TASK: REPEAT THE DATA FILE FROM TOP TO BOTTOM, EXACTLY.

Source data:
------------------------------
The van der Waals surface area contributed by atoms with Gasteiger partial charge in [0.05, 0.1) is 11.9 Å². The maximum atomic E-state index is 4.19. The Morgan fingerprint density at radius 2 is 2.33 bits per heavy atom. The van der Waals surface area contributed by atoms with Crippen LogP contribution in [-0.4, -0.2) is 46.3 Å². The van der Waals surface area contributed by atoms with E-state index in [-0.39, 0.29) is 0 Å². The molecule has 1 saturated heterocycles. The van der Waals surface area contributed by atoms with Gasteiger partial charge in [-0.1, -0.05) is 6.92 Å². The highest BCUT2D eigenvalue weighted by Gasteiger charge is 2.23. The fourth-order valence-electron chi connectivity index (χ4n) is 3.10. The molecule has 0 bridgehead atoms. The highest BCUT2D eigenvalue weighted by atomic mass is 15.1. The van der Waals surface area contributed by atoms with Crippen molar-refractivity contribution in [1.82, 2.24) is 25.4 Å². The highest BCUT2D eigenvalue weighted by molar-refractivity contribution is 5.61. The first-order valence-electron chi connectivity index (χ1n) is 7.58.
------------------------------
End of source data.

The van der Waals surface area contributed by atoms with Gasteiger partial charge in [0.05, 0.1) is 11.9 Å². The maximum atomic E-state index is 4.19. The Morgan fingerprint density at radius 2 is 2.33 bits per heavy atom. The van der Waals surface area contributed by atoms with Crippen LogP contribution in [-0.4, -0.2) is 46.3 Å². The van der Waals surface area contributed by atoms with E-state index in [-0.39, 0.29) is 0 Å². The molecule has 1 saturated heterocycles. The van der Waals surface area contributed by atoms with Gasteiger partial charge in [-0.1, -0.05) is 6.92 Å². The highest BCUT2D eigenvalue weighted by Gasteiger charge is 2.23. The fourth-order valence-electron chi connectivity index (χ4n) is 3.10. The molecule has 0 bridgehead atoms. The highest BCUT2D eigenvalue weighted by atomic mass is 15.1. The van der Waals surface area contributed by atoms with Crippen molar-refractivity contribution in [1.82, 2.24) is 25.4 Å². The highest BCUT2D eigenvalue weighted by molar-refractivity contribution is 5.61. The first-order valence-electron chi connectivity index (χ1n) is 7.58.